• Larkyn Simony

New Study Suggests Men Should Not Wear Speedos at Public Pool

Or Anywhere Else, for That Matter


Atlanta, GA

November 1, 2020

A new study conducted by an Atlanta area woman has concluded that men wearing Speedos at public swimming pools are looked upon unfavorably by female patrons. Atlanta resident Larkyn Simony, 42, conducted the study after repeatedly being approached in the YMCA pool by fellow swimmer Richard Lopez, 44, of Dunwoody.


Simony developed the study after Lopez, who wears a tiny black speedo when he swims in the pool, kept engaging her in conversation as she tried to swim. The study used a survey method to gather data from respondents.


Simony stated:

He would wait for me to touch the wall to turn around, and then start asking me about myself. He also brought up his ex-wife repeatedly. I had to keep my head underwater as I turned around or pretend I didn't see him to complete my workout undisturbed. Sometimes, he offered to teach me proper swimming form, even standing behind me and maneuvering my arms into the correct position. He brushed up against me a whole lot, and I think he did it on purpose. AND he did it, like four days in a row!

After several such incidents, late last week Simony began conducting the study to convince Lopez that his advances, and specifically, his Speedo, would not be enjoyed by any female swimmer.


Gertrude Pickens, 72, another swimmer at the YMCA pool, recounts one of the incidents as follows. "She (Simony) was doing a backstroke, and I saw her look up when she reached the wall at the shallow end. He (Lopez) was standing over her on the side of the pool in his banana hammock. His belly was hanging over it, so I'm sure she probably couldn't even see his face since she was down below him. He tried to climb down into her lane, and you could see the disgust in her eyes. It was like someone had asked her to eat a spider on that Fear Factor show."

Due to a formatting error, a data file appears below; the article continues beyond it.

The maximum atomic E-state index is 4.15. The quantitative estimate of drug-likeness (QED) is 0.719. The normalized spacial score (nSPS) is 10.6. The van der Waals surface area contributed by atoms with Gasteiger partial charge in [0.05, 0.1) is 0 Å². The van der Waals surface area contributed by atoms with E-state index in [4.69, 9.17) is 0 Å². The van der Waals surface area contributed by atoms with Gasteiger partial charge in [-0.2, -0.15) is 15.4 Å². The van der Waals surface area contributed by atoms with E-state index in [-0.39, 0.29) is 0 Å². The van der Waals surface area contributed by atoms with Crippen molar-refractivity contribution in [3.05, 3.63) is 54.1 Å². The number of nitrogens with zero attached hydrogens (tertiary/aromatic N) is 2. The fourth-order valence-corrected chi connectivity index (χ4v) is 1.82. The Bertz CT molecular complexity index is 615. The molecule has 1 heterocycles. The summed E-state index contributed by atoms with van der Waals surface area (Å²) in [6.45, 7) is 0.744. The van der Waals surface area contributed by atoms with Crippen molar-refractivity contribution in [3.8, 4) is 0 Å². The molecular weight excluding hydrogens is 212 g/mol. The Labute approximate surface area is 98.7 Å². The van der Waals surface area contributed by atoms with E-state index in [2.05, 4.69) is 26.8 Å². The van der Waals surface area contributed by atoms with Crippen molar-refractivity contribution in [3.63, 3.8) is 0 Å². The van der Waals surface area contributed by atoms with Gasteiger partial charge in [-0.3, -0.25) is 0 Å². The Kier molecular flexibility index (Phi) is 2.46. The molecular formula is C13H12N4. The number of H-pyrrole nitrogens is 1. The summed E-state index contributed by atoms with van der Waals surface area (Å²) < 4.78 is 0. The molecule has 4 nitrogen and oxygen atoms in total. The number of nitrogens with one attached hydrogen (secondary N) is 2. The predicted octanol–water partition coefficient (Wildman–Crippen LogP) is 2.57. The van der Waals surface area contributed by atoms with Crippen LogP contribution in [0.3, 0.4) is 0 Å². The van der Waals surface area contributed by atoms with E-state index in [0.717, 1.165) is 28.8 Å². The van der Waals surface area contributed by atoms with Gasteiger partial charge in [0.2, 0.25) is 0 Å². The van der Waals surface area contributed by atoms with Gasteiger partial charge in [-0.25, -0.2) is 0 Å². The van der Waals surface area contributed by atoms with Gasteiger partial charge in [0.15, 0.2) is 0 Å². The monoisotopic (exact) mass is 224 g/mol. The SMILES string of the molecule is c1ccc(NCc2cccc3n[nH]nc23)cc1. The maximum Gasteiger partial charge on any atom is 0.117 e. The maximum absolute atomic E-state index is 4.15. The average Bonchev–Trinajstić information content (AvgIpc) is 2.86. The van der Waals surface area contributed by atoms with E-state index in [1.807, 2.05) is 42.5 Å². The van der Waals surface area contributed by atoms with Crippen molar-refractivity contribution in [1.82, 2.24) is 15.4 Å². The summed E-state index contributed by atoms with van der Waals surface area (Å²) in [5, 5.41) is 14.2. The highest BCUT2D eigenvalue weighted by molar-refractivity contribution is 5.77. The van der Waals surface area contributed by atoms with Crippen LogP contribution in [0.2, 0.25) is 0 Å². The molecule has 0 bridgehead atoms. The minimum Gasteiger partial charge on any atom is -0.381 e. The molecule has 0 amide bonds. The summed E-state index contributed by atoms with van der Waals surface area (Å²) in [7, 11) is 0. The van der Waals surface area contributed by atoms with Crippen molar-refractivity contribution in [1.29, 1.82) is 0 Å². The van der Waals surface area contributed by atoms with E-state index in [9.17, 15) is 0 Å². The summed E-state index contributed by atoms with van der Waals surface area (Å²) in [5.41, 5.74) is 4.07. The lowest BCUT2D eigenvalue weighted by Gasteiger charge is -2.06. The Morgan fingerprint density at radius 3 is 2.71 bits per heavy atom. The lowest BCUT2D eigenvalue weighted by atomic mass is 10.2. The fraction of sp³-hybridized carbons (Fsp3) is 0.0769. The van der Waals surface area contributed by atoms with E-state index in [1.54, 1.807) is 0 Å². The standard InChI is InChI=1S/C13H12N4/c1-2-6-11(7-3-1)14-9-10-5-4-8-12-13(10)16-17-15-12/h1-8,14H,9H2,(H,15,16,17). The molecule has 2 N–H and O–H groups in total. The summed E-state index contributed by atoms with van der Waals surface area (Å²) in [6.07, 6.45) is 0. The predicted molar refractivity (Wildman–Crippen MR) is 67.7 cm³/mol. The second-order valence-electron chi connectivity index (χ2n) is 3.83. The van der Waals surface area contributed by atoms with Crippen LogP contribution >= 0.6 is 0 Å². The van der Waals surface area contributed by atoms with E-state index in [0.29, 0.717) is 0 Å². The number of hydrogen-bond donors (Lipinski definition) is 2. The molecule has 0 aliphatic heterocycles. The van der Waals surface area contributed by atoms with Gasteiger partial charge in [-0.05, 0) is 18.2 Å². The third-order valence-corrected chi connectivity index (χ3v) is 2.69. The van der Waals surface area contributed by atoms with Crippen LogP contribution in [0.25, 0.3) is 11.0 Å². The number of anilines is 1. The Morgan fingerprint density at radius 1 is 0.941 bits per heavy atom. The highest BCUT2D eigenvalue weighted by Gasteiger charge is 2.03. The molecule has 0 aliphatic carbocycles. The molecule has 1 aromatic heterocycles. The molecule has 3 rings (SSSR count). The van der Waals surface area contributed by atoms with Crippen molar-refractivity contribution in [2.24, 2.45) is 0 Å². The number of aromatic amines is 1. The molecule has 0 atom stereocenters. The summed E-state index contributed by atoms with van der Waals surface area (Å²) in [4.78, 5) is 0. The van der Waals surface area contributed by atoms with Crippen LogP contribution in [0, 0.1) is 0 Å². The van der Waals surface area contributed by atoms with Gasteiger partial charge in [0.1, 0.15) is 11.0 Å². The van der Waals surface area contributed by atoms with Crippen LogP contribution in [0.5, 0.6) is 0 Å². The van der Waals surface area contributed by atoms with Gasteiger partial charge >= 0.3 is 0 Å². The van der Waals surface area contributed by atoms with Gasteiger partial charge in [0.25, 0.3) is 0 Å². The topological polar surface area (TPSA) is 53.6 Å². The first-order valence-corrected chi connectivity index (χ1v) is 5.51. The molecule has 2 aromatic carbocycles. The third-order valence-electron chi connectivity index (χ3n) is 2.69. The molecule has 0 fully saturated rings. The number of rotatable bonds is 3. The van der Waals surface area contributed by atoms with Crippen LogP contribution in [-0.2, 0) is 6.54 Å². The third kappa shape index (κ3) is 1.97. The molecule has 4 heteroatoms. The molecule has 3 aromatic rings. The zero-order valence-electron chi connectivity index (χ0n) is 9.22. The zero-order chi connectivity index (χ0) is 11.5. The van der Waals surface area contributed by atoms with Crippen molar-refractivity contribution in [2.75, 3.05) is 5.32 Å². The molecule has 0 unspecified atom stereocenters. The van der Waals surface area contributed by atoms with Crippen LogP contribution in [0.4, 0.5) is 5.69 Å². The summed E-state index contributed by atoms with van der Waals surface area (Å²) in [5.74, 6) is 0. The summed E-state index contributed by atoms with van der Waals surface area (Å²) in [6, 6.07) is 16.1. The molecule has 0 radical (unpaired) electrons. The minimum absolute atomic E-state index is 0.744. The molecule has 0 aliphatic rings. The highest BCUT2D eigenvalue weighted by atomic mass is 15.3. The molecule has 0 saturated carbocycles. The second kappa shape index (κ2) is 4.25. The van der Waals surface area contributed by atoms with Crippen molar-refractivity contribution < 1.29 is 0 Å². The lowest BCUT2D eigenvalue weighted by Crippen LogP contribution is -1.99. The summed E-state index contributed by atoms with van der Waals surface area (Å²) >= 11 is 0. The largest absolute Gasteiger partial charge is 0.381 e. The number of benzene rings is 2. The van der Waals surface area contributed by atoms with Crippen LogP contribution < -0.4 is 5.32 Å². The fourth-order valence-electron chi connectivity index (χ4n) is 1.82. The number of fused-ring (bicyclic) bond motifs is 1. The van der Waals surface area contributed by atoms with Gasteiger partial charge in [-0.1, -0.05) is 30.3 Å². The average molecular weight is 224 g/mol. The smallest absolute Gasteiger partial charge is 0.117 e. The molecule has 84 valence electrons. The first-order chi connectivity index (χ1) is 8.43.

To conduct the study, Simony went to the YMCA pool during the hours when Lopez had typically harassed her. For two weeks, as Lopez walked each way between the pool and the locker room, Simony surveyed female swimmers about how they would feel if Lopez made advances at them while wearing his Speedo. She also asked what their reactions would be to his "accidentally" brushing up against them while sharing a swimming lane.


Ninety-five percent of respondents stated they would be unhappy and feel "squiggy" if Lopez made such advances. If an "accidental" brush-up occurred, they said they would exit the pool immediately. They also unanimously agreed that only Olympic water polo players and men they personally found incredibly attractive should wear tiny Speedos while swimming.


YMCA Aquatics Director Bernard Stapleton commented on the situation, saying, "We don't have a rule against a man wearing a teeny-weenie bikini to the pool if he so chooses. However, I wouldn't personally advise it."


Some YMCA employees, including front-desk manager, Mary Watkins, have criticized the study as being "unscientific." Watkins stated, "You can't just ask people if they like something and call it a study. You have to measure things, at least."


Lopez continues to swim at the YMCA pool, and says he is thinking of switching his swimming attire from a Speedo to bike shorts.


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